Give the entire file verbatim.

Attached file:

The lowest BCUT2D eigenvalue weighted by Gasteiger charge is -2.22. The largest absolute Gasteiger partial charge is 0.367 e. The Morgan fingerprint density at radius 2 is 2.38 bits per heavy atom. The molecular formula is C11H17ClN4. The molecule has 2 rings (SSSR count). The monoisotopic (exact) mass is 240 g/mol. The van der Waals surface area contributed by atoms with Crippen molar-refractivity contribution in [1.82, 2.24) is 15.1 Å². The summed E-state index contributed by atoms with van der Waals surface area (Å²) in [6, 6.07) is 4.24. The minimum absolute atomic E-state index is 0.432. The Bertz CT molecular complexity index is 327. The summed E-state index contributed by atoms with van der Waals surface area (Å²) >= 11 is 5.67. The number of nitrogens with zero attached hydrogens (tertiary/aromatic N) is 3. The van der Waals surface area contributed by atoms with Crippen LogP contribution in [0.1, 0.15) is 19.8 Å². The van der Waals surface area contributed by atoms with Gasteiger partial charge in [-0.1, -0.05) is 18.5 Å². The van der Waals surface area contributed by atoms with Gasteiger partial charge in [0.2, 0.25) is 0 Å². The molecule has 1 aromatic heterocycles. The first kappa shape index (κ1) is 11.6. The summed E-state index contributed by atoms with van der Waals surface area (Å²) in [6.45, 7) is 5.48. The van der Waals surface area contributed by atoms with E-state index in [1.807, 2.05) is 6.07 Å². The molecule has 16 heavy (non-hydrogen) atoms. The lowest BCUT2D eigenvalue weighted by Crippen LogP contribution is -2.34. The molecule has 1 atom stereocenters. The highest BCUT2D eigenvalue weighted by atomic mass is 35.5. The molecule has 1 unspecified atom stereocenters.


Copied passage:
The lowest BCUT2D eigenvalue weighted by Gasteiger charge is -2.22. The largest absolute Gasteiger partial charge is 0.367 e. The Morgan fingerprint density at radius 2 is 2.38 bits per heavy atom. The molecular formula is C11H17ClN4. The molecule has 2 rings (SSSR count). The monoisotopic (exact) mass is 240 g/mol. The van der Waals surface area contributed by atoms with Crippen molar-refractivity contribution in [1.82, 2.24) is 15.1 Å². The summed E-state index contributed by atoms with van der Waals surface area (Å²) in [6, 6.07) is 4.24. The minimum absolute atomic E-state index is 0.432. The Bertz CT molecular complexity index is 327. The summed E-state index contributed by atoms with van der Waals surface area (Å²) >= 11 is 5.67. The number of nitrogens with zero attached hydrogens (tertiary/aromatic N) is 3. The van der Waals surface area contributed by atoms with Crippen LogP contribution in [0.1, 0.15) is 19.8 Å². The van der Waals surface area contributed by atoms with Gasteiger partial charge in [-0.1, -0.05) is 18.5 Å². The van der Waals surface area contributed by atoms with Gasteiger partial charge in [0.2, 0.25) is 0 Å². The molecule has 1 aromatic heterocycles. The first kappa shape index (κ1) is 11.6. The summed E-state index contributed by atoms with van der Waals surface area (Å²) in [6.45, 7) is 5.48. The van der Waals surface area contributed by atoms with E-state index in [1.807, 2.05) is 6.07 Å². The molecule has 16 heavy (non-hydrogen) atoms. The lowest BCUT2D eigenvalue weighted by Crippen LogP contribution is -2.34. The molecule has 1 atom stereocenters. The highest BCUT2D eigenvalue weighted by atomic mass is 35.5. The molecule has 1 unspecified atom stereocenters.